DIY Faux Stained Glass Using Clear Glue

One might think, with my love of stained glass, that I’d go ahead and attempt the real thing already, but I have not yet. I’ve tried some different techniques to make faux stained glass over the years, and this is one I’d been meaning to do for a long time. Faux stained glass using glue? I’m in!

As always, I learned a lot from this process, and I even ended up changing things up a bit. I’ll get to that. But first, I’ll share what I ended up using.

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  • Picture frame (I used 8×10)
  • Traceable design
  • Liquid leading
  • Clear glue
  • Acrylic paints
  • Paintbrushes
  • Paint tray


  • White school glue

When I started this project, I was excited to try the all-glue method. White glue colored black for the leading, and clear glue colored to fill the in the rest. I don’t know if I did something wrong or what, but I ended up switching gears just a bit.

The first thing I did was draw my design. I’d had a vision for a long time of a rainbow with the sun and raindrops, so that’s what I went with. I traced the glass from the frame onto a sheet of paper, and then I sketched it my design in pencil. 

For my first leading attempt, I squeezed some black paint into the bottle of white glue and mixed it up with a wooden skewer. I was surprised by how little paint it took to get a nice shade of black.

I set the glass over my drawing and attempted to trace the lines with the black glue. Unfortunately, this is where things started to take a turn. The glue spread out more than I wanted it to, so my lines were uneven and just too wide. Some of the details were small enough that it didn’t look good. You can see what I mean below.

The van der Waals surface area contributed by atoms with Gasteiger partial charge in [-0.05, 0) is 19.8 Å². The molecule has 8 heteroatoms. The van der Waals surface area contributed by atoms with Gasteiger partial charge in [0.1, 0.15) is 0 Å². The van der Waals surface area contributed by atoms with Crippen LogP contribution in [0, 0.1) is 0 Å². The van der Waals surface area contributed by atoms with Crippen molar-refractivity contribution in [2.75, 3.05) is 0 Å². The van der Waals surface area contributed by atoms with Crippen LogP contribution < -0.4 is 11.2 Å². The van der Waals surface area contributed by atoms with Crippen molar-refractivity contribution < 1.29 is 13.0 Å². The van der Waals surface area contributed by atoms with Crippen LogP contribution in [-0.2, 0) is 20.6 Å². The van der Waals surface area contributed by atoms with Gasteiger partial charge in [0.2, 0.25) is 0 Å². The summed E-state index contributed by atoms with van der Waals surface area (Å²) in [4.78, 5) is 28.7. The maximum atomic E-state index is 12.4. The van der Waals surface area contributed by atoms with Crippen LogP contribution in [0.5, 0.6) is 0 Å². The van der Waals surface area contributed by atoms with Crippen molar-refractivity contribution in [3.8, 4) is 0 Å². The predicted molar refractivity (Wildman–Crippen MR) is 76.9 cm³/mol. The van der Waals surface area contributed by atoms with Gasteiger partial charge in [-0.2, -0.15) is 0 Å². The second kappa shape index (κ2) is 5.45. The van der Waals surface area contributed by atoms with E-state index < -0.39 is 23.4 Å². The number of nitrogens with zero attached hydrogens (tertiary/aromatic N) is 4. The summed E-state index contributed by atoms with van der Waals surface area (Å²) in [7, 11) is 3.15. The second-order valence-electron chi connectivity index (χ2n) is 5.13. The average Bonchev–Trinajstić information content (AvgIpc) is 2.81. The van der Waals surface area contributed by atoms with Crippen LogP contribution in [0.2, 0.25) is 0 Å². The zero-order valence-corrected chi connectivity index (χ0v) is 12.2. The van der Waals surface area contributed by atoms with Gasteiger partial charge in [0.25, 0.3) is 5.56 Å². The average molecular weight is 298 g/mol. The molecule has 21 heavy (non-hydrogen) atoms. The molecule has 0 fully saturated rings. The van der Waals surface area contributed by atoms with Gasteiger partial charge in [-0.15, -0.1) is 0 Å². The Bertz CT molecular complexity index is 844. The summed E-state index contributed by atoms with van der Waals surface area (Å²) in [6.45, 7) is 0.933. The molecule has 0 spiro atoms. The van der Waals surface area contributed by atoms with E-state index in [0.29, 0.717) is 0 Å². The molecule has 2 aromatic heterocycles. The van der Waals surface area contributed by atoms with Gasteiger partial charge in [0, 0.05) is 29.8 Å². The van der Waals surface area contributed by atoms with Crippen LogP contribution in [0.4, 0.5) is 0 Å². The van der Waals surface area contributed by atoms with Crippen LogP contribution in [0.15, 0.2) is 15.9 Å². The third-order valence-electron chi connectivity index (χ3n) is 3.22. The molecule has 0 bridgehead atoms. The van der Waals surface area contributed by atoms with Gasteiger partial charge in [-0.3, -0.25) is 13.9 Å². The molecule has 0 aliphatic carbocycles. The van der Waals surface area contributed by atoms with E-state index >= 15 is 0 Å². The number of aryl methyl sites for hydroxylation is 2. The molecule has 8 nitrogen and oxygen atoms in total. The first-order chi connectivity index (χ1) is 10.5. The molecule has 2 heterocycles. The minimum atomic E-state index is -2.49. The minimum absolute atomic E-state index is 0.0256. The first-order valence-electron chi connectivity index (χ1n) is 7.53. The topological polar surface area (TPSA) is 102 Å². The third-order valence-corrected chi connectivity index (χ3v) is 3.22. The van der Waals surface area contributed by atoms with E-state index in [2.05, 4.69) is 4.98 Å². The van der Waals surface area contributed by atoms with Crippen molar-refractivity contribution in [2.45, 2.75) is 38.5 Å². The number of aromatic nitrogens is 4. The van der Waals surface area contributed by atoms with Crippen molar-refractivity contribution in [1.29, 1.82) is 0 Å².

Switching gears, I decided to buy a product I’d seen by Gallery Glass. It’s a liquid leading, and it has a very narrow tip that is perfect for this. It also isn’t very expensive, so it didn’t add a lot of cost to this project. You can actually buy a whole rainbow of Gallery Glass colors, but I decided to stick with the clear glue for the rest of the project. (Someday, though…)

Incidentally, I was able to easily wash the glue off of the glass, so no issues there.

I changed up my design a bit to make the sun rays wider, thinking it might be easier to fill the lines. It’s still not a design that you’d ever actually make out of stained glass, but for this, I love it.

Once I finally had the leading drawn so that I was happy with it, I let it dry for a full 24 hours. Something to note about the leading is that if you have any issues with it, you can just peel it up and start over. I didn’t experiment much, but I think you could probably draw the lines a lot thicker than I did if you want.

Then I started filling in the colors. For each color, I would mix together a tiny bit of paint with some clear glue. I used a paint brush to apply the color. I was happy with some of the colors after one coat, and for others I did a second. It just depends on the look you’re going for.

The only frame I had on hand was made of unfinished wood, so I painted that black. That part was very easy.

To attach the glass to the frame, I used super glue all along the rim inside the frame. And then I let it sit for a day.

Check out the extra shimmer my rainbow has. The very day I finished this, there was an *incident* involving edible glitter while I was out, and… yeah.

I don’t know if it will stay there forever, but right now my rainbow is sitting in my kitchen window. It makes me happy to see it every morning when I’m stumbling around half asleep. Then I appreciate it even more when I’m fully awake.

Next time, I’d like to try mica powder to color the glue. Or maybe food coloring. There are many different kinds of stained glass, so there are lots of different looks that could look pretty authentic.

What design would you make out of stained glass? If you decide to try this, I’d love to see!

Happy crafting!

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